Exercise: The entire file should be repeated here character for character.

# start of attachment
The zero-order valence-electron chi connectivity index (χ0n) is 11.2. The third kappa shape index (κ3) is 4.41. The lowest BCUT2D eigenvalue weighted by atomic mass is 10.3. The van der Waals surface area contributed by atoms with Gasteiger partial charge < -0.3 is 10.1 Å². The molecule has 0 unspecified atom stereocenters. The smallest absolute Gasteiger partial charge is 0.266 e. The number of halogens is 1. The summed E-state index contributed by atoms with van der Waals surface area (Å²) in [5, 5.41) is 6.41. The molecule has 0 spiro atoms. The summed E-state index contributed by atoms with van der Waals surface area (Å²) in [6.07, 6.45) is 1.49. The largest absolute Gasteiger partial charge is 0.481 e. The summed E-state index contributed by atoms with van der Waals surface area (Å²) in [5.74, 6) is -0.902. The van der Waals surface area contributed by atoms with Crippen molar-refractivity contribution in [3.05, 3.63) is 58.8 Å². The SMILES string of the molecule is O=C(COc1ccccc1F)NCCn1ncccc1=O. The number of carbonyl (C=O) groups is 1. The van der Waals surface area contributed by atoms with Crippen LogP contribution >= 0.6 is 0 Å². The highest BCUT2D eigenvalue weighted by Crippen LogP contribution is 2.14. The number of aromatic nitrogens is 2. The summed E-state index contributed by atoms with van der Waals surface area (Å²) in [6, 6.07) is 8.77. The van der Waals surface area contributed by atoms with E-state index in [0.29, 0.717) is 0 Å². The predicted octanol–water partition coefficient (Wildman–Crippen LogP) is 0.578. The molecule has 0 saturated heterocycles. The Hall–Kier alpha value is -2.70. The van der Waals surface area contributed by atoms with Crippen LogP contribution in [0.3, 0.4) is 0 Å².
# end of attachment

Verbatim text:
The zero-order valence-electron chi connectivity index (χ0n) is 11.2. The third kappa shape index (κ3) is 4.41. The lowest BCUT2D eigenvalue weighted by atomic mass is 10.3. The van der Waals surface area contributed by atoms with Gasteiger partial charge < -0.3 is 10.1 Å². The molecule has 0 unspecified atom stereocenters. The smallest absolute Gasteiger partial charge is 0.266 e. The number of halogens is 1. The summed E-state index contributed by atoms with van der Waals surface area (Å²) in [5, 5.41) is 6.41. The molecule has 0 spiro atoms. The summed E-state index contributed by atoms with van der Waals surface area (Å²) in [6.07, 6.45) is 1.49. The largest absolute Gasteiger partial charge is 0.481 e. The summed E-state index contributed by atoms with van der Waals surface area (Å²) in [5.74, 6) is -0.902. The van der Waals surface area contributed by atoms with Crippen molar-refractivity contribution in [3.05, 3.63) is 58.8 Å². The SMILES string of the molecule is O=C(COc1ccccc1F)NCCn1ncccc1=O. The number of carbonyl (C=O) groups is 1. The van der Waals surface area contributed by atoms with Crippen LogP contribution >= 0.6 is 0 Å². The highest BCUT2D eigenvalue weighted by Crippen LogP contribution is 2.14. The number of aromatic nitrogens is 2. The summed E-state index contributed by atoms with van der Waals surface area (Å²) in [6, 6.07) is 8.77. The van der Waals surface area contributed by atoms with E-state index in [0.29, 0.717) is 0 Å². The predicted octanol–water partition coefficient (Wildman–Crippen LogP) is 0.578. The molecule has 0 saturated heterocycles. The Hall–Kier alpha value is -2.70. The van der Waals surface area contributed by atoms with Crippen LogP contribution in [0.3, 0.4) is 0 Å².